In a recent interview project with Christian congregational leaders, I heard repeatedly that they found navigating interfaith spaces a challenge. They worried about unintentionally offending their neighbors. They were anxious about what they did not know about the other person’s faith or tradition. They were unsure how to find common ground or common cause between traditions. In this Weekly, we look at what it means to work in interfaith spaces and how several organizations and congregations are finding meaning in doing so.
- We begin with a story of interfaith advocacy groups working together in Washington, DC, to serve the nation’s most vulnerable citizens.
- Then we travel to Tallahassee, Florida, to see how an interfaith panel of clergy and congregational leaders engages in public dialogue about the most controversial issues of our common life.
- Next, we explore how conflict is a vital part of interfaith conversation and why resolving it quickly isn’t the goal.
We’ll conclude with an update on Alban’s leadership and let you know about some exciting changes ahead.
Welcome to the Weekly!
Interfaith advocacy groups collaborate to help the nation’s vulnerable
Partisan divides may mark politics in Washington, DC, but faith-based lobbyists there find ways to work together for the greater good.
An interfaith clergy panel models civil discourse
Can people debate issues such as abortion, gun control and police brutality without anger and division? The five clergy who make up Tallahassee’s “God Squad” say it’s possible because of the friendship and faith at the core of their long-running civic experiment.
Conflict is healthy and can promote interfaith understanding
In an interfaith setting, resolving conflict as quickly as possible isn’t the goal. Rather, healthy conflict can be a spark that leads us to self-awareness, self-reflection and transformation, writes the director of North Carolina Central University’s Office of Spiritual Development and Dialogue.
From the Alban Library
In the Face of Difference: Congregations Building Understanding and Cooperation
By William L. Sachs
Encounters with difference are the measure of faith, as how a person of one faith approaches persons of other faiths reveals the heart of religious conviction. Christian congregations are often ill-equipped to respond to differing religious perspectives. Most are hesitant, many are prejudiced. “In the Face of Difference” offers a basis for constructive response, demonstrating how one can honor people of another faith by living fully into one’s own faith.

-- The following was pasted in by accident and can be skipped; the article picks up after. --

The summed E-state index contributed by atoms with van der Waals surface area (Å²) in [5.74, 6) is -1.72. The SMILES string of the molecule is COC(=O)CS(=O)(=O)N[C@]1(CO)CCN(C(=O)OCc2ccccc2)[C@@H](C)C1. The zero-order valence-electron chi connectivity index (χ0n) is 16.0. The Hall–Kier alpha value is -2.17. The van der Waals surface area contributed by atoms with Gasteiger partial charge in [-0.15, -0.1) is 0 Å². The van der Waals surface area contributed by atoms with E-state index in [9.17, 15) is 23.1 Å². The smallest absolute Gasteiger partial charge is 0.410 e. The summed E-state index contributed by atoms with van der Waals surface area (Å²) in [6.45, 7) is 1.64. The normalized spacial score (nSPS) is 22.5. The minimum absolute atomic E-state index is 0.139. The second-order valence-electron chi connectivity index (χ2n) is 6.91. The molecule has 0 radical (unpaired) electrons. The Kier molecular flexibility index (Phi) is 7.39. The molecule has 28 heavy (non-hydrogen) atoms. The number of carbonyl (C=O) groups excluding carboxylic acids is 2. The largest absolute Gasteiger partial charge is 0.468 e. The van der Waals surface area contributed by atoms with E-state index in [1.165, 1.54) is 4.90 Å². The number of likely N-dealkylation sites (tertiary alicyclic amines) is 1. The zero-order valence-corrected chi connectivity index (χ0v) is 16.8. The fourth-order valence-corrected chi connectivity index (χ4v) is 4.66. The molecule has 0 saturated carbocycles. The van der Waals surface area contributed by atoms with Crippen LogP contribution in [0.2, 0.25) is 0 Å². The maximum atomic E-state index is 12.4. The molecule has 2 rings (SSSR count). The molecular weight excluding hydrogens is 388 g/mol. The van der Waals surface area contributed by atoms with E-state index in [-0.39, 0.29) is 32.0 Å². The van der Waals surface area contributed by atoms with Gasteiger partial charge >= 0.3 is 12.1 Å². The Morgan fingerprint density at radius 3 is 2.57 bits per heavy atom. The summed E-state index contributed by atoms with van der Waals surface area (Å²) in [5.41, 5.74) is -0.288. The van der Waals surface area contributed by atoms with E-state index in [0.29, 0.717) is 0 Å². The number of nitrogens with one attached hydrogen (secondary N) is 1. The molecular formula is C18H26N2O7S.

William Sachs examines how Christians can maximize their spiritual growth through a genuine exchange of ideas and inspiration with those of other faiths, focusing on encounters between Christians and Muslims. By providing a clear and concrete blueprint for congregational leadership in new social circumstance, Sachs charts a course for overcoming major religious prejudice. He demonstrates how bridges can be built by applying the ideals of love of God and love of neighbor, and how faithful people can translate religious ideals into reconciling realities.
Before you go…
It has been my pleasure for the last seven years to be a part of a team that has stewarded and extended the legacy of the former Alban Institute. There have been hundreds of Alban Weeklies, almost four dozen new Alban books and a number of online and in-person learning events. Across these years, I have been reminded repeatedly how much I appreciate the gifts of congregations and their leaders.
I have made the decision, though, to leave Alban at Duke Divinity School and create a consulting firm, Saison Consulting. In many ways, this decision is a continuation of the work that I have loved most at Alban — deep engagement with organizations, congregations and their leaders over time.
In the months and years ahead, I look forward to seeing where Alban goes with new leaders and new voices. I’ll be reading the Weekly and the new titles in the Alban library. I hope you will, too.
Below, Dave Odom, the executive director of Leadership Education at Duke Divinity, provides an update on the future of Alban and the Weekly.
Peace to you!
Managing Director, Alban at Duke Divinity
In February 2014, the chair of the board at Alban Institute approached me about Duke receiving part of the institute’s legacy. For almost 30 years, I had benefitted from Alban as a pastor and consultant, so I wanted to do something. One of my first moves was to talk with Nathan about leading Alban at Duke. He has masterfully steered the Alban Weekly and Alban books. He has discovered a passion for consulting that matches his love for pastors. He is moving into that work full-time and with our hearty thanks.
In the tradition first articulated in Project Test Pattern in the 1970s, Alban will take some time during this transition to look again at the needs of congregations and pastors. We will enlist a few pastors to guide the Weekly as we discern the next steps.
In my years of supporting Nathan in this work, I have noticed the resilience of the congregational champions who read the Weekly. We will continue to serve you while in the midst of transition and discernment, in much the same way that the congregations you love have both served and learned in pastoral transitions for generations.
Executive director, Leadership Education at Duke Divinity